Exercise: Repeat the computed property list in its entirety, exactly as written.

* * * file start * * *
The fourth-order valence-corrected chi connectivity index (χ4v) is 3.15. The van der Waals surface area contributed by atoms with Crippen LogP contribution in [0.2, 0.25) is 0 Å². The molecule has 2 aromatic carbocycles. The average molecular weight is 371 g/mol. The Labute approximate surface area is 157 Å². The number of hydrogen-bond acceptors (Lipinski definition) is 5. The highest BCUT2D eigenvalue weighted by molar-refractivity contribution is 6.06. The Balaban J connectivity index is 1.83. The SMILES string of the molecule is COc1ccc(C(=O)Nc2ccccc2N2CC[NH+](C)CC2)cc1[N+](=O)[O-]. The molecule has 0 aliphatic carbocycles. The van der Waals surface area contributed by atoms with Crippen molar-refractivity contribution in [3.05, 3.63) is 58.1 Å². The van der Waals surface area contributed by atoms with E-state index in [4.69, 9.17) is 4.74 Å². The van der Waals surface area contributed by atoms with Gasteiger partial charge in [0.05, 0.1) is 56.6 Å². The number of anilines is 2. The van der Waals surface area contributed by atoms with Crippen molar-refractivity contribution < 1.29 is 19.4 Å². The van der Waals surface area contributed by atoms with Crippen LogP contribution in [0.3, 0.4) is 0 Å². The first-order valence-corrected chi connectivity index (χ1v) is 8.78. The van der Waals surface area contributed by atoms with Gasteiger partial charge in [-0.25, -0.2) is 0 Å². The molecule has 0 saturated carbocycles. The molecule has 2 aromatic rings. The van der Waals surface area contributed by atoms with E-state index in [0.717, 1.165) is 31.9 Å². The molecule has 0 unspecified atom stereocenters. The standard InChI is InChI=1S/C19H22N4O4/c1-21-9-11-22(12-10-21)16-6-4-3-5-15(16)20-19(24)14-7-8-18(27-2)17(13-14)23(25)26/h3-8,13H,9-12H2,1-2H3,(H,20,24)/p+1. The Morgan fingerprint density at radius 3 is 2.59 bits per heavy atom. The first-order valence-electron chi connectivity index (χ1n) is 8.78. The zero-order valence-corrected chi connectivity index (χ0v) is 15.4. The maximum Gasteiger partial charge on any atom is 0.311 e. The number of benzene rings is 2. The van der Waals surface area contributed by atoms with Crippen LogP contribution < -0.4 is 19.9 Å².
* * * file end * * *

The fourth-order valence-corrected chi connectivity index (χ4v) is 3.15. The van der Waals surface area contributed by atoms with Crippen LogP contribution in [0.2, 0.25) is 0 Å². The molecule has 2 aromatic carbocycles. The average molecular weight is 371 g/mol. The Labute approximate surface area is 157 Å². The number of hydrogen-bond acceptors (Lipinski definition) is 5. The highest BCUT2D eigenvalue weighted by molar-refractivity contribution is 6.06. The Balaban J connectivity index is 1.83. The SMILES string of the molecule is COc1ccc(C(=O)Nc2ccccc2N2CC[NH+](C)CC2)cc1[N+](=O)[O-]. The molecule has 0 aliphatic carbocycles. The van der Waals surface area contributed by atoms with Crippen molar-refractivity contribution in [3.05, 3.63) is 58.1 Å². The van der Waals surface area contributed by atoms with E-state index in [4.69, 9.17) is 4.74 Å². The van der Waals surface area contributed by atoms with Gasteiger partial charge in [0.05, 0.1) is 56.6 Å². The number of anilines is 2. The van der Waals surface area contributed by atoms with Crippen molar-refractivity contribution < 1.29 is 19.4 Å². The van der Waals surface area contributed by atoms with Crippen LogP contribution in [0.3, 0.4) is 0 Å². The first-order valence-corrected chi connectivity index (χ1v) is 8.78. The van der Waals surface area contributed by atoms with Gasteiger partial charge in [-0.25, -0.2) is 0 Å². The molecule has 0 saturated carbocycles. The molecule has 2 aromatic rings. The van der Waals surface area contributed by atoms with E-state index in [0.717, 1.165) is 31.9 Å². The molecule has 0 unspecified atom stereocenters. The standard InChI is InChI=1S/C19H22N4O4/c1-21-9-11-22(12-10-21)16-6-4-3-5-15(16)20-19(24)14-7-8-18(27-2)17(13-14)23(25)26/h3-8,13H,9-12H2,1-2H3,(H,20,24)/p+1. The Morgan fingerprint density at radius 3 is 2.59 bits per heavy atom. The first-order valence-electron chi connectivity index (χ1n) is 8.78. The zero-order valence-corrected chi connectivity index (χ0v) is 15.4. The maximum Gasteiger partial charge on any atom is 0.311 e. The number of benzene rings is 2. The van der Waals surface area contributed by atoms with Crippen LogP contribution < -0.4 is 19.9 Å².